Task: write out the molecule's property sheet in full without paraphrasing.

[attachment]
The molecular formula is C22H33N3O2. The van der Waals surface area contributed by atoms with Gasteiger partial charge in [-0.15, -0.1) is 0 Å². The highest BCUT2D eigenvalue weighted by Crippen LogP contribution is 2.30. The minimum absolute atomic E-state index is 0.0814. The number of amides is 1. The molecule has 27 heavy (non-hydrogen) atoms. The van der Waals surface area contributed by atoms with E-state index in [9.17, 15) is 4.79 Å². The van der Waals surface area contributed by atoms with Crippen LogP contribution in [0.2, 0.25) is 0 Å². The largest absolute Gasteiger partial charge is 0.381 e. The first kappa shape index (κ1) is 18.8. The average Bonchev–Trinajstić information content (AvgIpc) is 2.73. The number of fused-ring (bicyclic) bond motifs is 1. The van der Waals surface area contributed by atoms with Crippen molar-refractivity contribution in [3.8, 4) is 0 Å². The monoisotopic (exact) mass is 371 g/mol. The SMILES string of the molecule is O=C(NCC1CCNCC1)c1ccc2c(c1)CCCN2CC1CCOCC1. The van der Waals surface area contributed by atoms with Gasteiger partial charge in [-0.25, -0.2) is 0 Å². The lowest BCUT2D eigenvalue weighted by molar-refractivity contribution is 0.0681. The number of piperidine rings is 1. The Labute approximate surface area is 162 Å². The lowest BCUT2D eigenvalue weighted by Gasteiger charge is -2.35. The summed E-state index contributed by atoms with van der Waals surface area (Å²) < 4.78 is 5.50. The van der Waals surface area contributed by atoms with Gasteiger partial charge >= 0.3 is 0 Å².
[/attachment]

The molecular formula is C22H33N3O2. The van der Waals surface area contributed by atoms with Gasteiger partial charge in [-0.15, -0.1) is 0 Å². The highest BCUT2D eigenvalue weighted by Crippen LogP contribution is 2.30. The minimum absolute atomic E-state index is 0.0814. The number of amides is 1. The molecule has 27 heavy (non-hydrogen) atoms. The van der Waals surface area contributed by atoms with E-state index in [9.17, 15) is 4.79 Å². The van der Waals surface area contributed by atoms with Crippen LogP contribution in [0.2, 0.25) is 0 Å². The largest absolute Gasteiger partial charge is 0.381 e. The first kappa shape index (κ1) is 18.8. The average Bonchev–Trinajstić information content (AvgIpc) is 2.73. The number of fused-ring (bicyclic) bond motifs is 1. The van der Waals surface area contributed by atoms with Crippen molar-refractivity contribution in [3.8, 4) is 0 Å². The monoisotopic (exact) mass is 371 g/mol. The SMILES string of the molecule is O=C(NCC1CCNCC1)c1ccc2c(c1)CCCN2CC1CCOCC1. The van der Waals surface area contributed by atoms with Gasteiger partial charge in [-0.25, -0.2) is 0 Å². The lowest BCUT2D eigenvalue weighted by molar-refractivity contribution is 0.0681. The number of piperidine rings is 1. The Labute approximate surface area is 162 Å². The lowest BCUT2D eigenvalue weighted by Gasteiger charge is -2.35. The summed E-state index contributed by atoms with van der Waals surface area (Å²) < 4.78 is 5.50. The van der Waals surface area contributed by atoms with Gasteiger partial charge >= 0.3 is 0 Å².